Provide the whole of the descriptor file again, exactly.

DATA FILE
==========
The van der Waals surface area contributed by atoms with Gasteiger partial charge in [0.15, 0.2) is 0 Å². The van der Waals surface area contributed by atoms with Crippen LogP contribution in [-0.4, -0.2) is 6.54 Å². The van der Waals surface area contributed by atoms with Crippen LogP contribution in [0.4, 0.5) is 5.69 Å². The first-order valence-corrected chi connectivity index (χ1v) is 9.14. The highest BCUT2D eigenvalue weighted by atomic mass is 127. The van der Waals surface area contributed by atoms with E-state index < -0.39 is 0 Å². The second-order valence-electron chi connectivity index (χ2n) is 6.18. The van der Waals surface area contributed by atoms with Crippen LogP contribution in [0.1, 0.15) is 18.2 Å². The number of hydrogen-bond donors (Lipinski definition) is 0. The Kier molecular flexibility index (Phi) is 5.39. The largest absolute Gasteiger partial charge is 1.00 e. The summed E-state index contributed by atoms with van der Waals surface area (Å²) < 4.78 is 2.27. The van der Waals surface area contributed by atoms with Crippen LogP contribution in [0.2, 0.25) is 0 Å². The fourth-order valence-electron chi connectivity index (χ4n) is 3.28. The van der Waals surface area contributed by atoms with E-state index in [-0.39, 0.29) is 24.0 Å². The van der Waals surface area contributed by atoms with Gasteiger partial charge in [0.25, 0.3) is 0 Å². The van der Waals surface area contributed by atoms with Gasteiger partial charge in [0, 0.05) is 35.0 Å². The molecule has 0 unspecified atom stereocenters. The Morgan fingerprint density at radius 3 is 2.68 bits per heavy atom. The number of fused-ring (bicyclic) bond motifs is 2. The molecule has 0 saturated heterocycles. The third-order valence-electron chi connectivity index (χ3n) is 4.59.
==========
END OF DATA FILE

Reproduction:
The van der Waals surface area contributed by atoms with Gasteiger partial charge in [0.15, 0.2) is 0 Å². The van der Waals surface area contributed by atoms with Crippen LogP contribution in [-0.4, -0.2) is 6.54 Å². The van der Waals surface area contributed by atoms with Crippen LogP contribution in [0.4, 0.5) is 5.69 Å². The first-order valence-corrected chi connectivity index (χ1v) is 9.14. The highest BCUT2D eigenvalue weighted by atomic mass is 127. The van der Waals surface area contributed by atoms with E-state index < -0.39 is 0 Å². The second-order valence-electron chi connectivity index (χ2n) is 6.18. The van der Waals surface area contributed by atoms with Crippen LogP contribution in [0.1, 0.15) is 18.2 Å². The number of hydrogen-bond donors (Lipinski definition) is 0. The Kier molecular flexibility index (Phi) is 5.39. The largest absolute Gasteiger partial charge is 1.00 e. The summed E-state index contributed by atoms with van der Waals surface area (Å²) < 4.78 is 2.27. The van der Waals surface area contributed by atoms with Crippen LogP contribution in [0.2, 0.25) is 0 Å². The fourth-order valence-electron chi connectivity index (χ4n) is 3.28. The van der Waals surface area contributed by atoms with E-state index in [-0.39, 0.29) is 24.0 Å². The van der Waals surface area contributed by atoms with Gasteiger partial charge in [0.25, 0.3) is 0 Å². The van der Waals surface area contributed by atoms with Gasteiger partial charge in [0, 0.05) is 35.0 Å². The molecule has 0 unspecified atom stereocenters. The Morgan fingerprint density at radius 3 is 2.68 bits per heavy atom. The number of fused-ring (bicyclic) bond motifs is 2. The molecule has 0 saturated heterocycles. The third-order valence-electron chi connectivity index (χ3n) is 4.59.